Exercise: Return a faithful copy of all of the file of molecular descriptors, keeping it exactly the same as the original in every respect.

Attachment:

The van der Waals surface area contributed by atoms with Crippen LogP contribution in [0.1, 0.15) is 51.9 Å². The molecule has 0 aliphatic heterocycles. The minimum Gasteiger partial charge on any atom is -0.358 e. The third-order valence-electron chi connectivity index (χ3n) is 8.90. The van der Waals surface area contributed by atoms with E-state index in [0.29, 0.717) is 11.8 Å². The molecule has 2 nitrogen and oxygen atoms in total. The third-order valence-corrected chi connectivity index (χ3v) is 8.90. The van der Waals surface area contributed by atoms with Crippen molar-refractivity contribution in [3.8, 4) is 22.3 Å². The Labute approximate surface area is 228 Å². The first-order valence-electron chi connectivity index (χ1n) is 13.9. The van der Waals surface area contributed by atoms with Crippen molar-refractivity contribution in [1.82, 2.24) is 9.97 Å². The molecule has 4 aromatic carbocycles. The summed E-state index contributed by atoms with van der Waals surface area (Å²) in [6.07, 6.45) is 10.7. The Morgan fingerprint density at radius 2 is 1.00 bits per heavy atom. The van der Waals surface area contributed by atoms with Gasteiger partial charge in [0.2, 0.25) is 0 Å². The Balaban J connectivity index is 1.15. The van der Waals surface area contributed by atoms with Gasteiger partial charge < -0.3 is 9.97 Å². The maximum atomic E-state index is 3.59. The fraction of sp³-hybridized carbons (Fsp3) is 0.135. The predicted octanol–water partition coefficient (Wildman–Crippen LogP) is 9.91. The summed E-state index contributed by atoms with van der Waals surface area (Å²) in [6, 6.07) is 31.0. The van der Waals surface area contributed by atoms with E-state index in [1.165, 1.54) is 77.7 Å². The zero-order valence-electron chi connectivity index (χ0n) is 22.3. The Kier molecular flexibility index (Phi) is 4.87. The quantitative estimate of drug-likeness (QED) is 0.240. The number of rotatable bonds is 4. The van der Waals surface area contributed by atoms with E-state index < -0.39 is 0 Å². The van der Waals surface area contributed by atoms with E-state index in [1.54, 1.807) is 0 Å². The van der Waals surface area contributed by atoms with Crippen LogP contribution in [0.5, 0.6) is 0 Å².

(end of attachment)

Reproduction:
The van der Waals surface area contributed by atoms with Crippen LogP contribution in [0.1, 0.15) is 51.9 Å². The molecule has 0 aliphatic heterocycles. The minimum Gasteiger partial charge on any atom is -0.358 e. The third-order valence-electron chi connectivity index (χ3n) is 8.90. The van der Waals surface area contributed by atoms with E-state index in [0.29, 0.717) is 11.8 Å². The molecule has 2 nitrogen and oxygen atoms in total. The third-order valence-corrected chi connectivity index (χ3v) is 8.90. The van der Waals surface area contributed by atoms with Crippen molar-refractivity contribution in [3.8, 4) is 22.3 Å². The Labute approximate surface area is 228 Å². The first-order valence-electron chi connectivity index (χ1n) is 13.9. The van der Waals surface area contributed by atoms with Crippen molar-refractivity contribution in [1.82, 2.24) is 9.97 Å². The molecule has 4 aromatic carbocycles. The summed E-state index contributed by atoms with van der Waals surface area (Å²) in [6.07, 6.45) is 10.7. The Morgan fingerprint density at radius 2 is 1.00 bits per heavy atom. The van der Waals surface area contributed by atoms with Gasteiger partial charge in [0.2, 0.25) is 0 Å². The Balaban J connectivity index is 1.15. The van der Waals surface area contributed by atoms with Gasteiger partial charge < -0.3 is 9.97 Å². The maximum atomic E-state index is 3.59. The fraction of sp³-hybridized carbons (Fsp3) is 0.135. The predicted octanol–water partition coefficient (Wildman–Crippen LogP) is 9.91. The summed E-state index contributed by atoms with van der Waals surface area (Å²) in [6, 6.07) is 31.0. The van der Waals surface area contributed by atoms with E-state index in [1.165, 1.54) is 77.7 Å². The zero-order valence-electron chi connectivity index (χ0n) is 22.3. The Kier molecular flexibility index (Phi) is 4.87. The quantitative estimate of drug-likeness (QED) is 0.240. The number of rotatable bonds is 4. The van der Waals surface area contributed by atoms with E-state index < -0.39 is 0 Å². The van der Waals surface area contributed by atoms with E-state index in [1.54, 1.807) is 0 Å². The van der Waals surface area contributed by atoms with Crippen LogP contribution in [0.5, 0.6) is 0 Å².